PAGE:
Belfast Telegraph

Editor's Viewpoint: Northern Ireland public transport still has a long way to go

Editor's Viewpoint

Public transport in Northern Ireland remains a troubled issue, with a significant number of passengers and potential passengers expressing concerns about timetables, the availability of buses, fares, and other aspects of the services.

The latest report from the Department for Infrastructure, which considered the provision for walking, cycling and public transport, underlined, among other things, that people are reluctant to use public transport because they think it is slower and overpriced.

Less than half of those interviewed - 47% - said they would be likely to use public transport for journeys up to six miles.

Some 36% of those surveyed believe that the journeys take too long, and that cars are quicker, while 27% complained about unsuitable timetables and 19% were put off by what they regarded as high fares.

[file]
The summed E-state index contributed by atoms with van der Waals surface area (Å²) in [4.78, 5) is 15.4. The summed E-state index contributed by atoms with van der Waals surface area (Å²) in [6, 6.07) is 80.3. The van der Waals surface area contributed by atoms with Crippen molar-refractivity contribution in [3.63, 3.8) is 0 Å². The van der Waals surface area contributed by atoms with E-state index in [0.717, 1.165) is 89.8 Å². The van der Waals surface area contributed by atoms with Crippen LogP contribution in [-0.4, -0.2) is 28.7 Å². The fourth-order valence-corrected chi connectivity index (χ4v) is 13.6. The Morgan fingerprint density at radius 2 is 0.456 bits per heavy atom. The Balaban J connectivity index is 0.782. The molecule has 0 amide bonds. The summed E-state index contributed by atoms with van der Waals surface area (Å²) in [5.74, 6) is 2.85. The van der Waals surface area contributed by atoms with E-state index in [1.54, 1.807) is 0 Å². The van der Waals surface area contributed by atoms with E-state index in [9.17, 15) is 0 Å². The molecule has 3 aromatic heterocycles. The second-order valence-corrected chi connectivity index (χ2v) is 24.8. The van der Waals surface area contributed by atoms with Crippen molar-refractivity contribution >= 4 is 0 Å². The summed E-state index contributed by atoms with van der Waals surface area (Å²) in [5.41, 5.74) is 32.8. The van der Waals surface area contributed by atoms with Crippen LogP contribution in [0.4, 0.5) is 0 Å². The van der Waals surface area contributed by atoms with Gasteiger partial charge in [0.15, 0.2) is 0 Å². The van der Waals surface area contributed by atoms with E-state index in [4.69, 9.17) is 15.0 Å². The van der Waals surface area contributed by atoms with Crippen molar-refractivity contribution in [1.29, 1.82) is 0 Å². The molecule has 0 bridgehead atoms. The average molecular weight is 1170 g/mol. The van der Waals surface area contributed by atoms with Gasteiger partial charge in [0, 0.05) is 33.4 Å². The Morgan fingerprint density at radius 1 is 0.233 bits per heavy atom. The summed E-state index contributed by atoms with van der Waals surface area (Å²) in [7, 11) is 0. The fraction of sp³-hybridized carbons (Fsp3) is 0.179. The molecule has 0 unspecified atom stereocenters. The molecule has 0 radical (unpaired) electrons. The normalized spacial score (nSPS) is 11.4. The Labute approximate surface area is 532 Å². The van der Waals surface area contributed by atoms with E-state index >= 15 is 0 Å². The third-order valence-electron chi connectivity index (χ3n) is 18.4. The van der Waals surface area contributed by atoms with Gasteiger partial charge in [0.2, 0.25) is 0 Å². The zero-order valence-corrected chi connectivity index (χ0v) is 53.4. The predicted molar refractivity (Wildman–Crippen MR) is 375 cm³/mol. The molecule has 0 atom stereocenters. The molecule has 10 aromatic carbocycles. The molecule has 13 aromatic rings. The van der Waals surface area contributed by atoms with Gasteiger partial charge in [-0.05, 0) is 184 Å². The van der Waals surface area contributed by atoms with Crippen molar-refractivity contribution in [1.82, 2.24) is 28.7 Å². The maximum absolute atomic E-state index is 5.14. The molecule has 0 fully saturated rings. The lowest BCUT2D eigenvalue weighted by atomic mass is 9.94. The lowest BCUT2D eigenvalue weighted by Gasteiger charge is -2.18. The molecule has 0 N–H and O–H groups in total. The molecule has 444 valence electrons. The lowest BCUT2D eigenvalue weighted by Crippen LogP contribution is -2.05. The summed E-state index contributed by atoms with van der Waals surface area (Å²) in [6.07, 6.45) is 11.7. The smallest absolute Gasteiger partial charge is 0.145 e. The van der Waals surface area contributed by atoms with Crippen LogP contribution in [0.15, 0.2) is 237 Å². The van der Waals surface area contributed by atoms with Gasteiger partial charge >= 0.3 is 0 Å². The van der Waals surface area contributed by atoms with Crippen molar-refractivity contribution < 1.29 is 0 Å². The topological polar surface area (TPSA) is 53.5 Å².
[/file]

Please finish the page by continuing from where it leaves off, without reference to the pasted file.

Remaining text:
These findings have been made public some 10 days after the much-heralded Glider system was finally introduced to Belfast, at a cost of £90m.

This means that each of the 30 Glider buses in operation cost £3m each, which is a considerable investment.

There is also the hidden burden on motorists who have been given less road space in and around the city, and who are having to keep an eye on the bus lanes and speed restrictions, as well as navigating the daily hazard on busy roads.

It is too early to pass judgment on the success or otherwise of the Glider system, but with one-in-five people expressing their dissatisfaction with fare levels, Translink has still much to do to make the new service as popular as they would like it to be.

Some of the challenges facing public transport in Belfast are mirrored in rural areas, and earlier this year Translink warned that some people in rural areas may be isolated because of rising costs and the challenge of balancing all public transport needs.

In theory the planners are hoping that much fewer people will use their cars particularly in urban areas, and that they will take to public transport instead.

However until the public transport services raise their game, the transfer of the vast majority of car travellers to buses will remain a pipe dream.

Belfast Telegraph


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